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You Are Here Sunflower Magazine > What Were Your Weeds, and Where Were They?


Sunflower Magazine

What Were Your Weeds, and Where Were They?
December 2001

What Were Your Weeds, and Where Were They?

Knowing will go a long way to help control them next growing season



Every growing season seems to result in a different weed situation, depending on how the growing season and weather develops.

It was a drier growing season in many areas of North Dakota this year, and that bode well for kochia, which tends to thrive in drier conditions, says Brian Jenks, weed scientist at North Dakota State University, Minot. Wild buckwheat and biennial wormwood also seemed to be problematic this year. “We were fortunate, though, to have Section 18 label clearance for Spartan, which does an excellent job on kochia, wormwood, and other annual small-seeded broadleaf weeds,” says Jenks.

Canada thistle continues to be a major weed problem in many fields, best tackled before planting sunflower, in small grains, by applying mobile or systemic herbicides like 2,4-D, Banvel (dicamba – dma salt), Curtail (clopyralid + 2,4-D), and pre-harvest Roundup (glyphosate). Note that a number of products have residual carryover that requires a waiting interval between application and planting; follow label guidelines.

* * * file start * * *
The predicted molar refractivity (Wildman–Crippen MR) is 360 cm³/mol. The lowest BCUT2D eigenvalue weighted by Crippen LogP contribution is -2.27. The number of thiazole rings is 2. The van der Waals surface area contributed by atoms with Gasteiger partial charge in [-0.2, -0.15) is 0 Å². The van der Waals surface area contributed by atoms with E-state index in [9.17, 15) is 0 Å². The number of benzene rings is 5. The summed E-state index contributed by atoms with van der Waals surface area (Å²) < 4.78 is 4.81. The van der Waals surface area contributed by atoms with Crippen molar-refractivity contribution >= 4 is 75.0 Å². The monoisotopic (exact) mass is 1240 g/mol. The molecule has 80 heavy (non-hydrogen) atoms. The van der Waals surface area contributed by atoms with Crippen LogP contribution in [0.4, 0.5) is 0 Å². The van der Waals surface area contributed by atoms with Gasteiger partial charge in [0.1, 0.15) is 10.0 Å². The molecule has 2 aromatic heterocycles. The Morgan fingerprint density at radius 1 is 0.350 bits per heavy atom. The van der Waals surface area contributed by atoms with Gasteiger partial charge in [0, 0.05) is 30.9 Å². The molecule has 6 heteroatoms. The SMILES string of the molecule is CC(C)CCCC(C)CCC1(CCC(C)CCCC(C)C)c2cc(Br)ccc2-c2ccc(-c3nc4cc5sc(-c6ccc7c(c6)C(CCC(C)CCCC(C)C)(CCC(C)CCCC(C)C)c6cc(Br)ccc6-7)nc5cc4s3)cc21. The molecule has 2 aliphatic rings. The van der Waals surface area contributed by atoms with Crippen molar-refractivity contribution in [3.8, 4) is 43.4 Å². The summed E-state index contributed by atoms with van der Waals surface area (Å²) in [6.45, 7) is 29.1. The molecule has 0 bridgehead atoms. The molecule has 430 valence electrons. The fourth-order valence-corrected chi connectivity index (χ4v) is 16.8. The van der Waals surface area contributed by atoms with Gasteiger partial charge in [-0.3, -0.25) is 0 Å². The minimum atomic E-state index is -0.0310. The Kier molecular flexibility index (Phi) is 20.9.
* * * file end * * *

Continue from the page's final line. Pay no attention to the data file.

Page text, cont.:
Leon Wrage, South Dakota State University extension weed specialist, says foxtail seemed to be a problem in South Dakota this year, as well as Canada thistle, kochia, wild buckwheat, and common lambsquarters. “We saw moisture stress mid season, and a small amount of foxtail can take its toll,” says Wrage. He stresses, just like Jenks, how crucial crop rotation is to weed control. Sunflower is an opportune time to control grassy weeds such as foxtail, yet it was a problem in some sunflower fields. “There are sunflower producers out there who really could have profited by a $5 to $11 per acre grass herbicide expenditure.”

A National Sunflower Association survey of sunflower fields late September indicated that in South Dakota, common lambsquarters was the most common weed evident in fields surveyed, followed by kochia, Canada thistle, pigweed, grassy weeds and wild buckwheat, cocklebur, nightshade and marshelder. In sunflower fields surveyed in North Dakota, grassy weeds were the most prevalent, followed by kochia, Canada thistle, marshelder and cocklebur.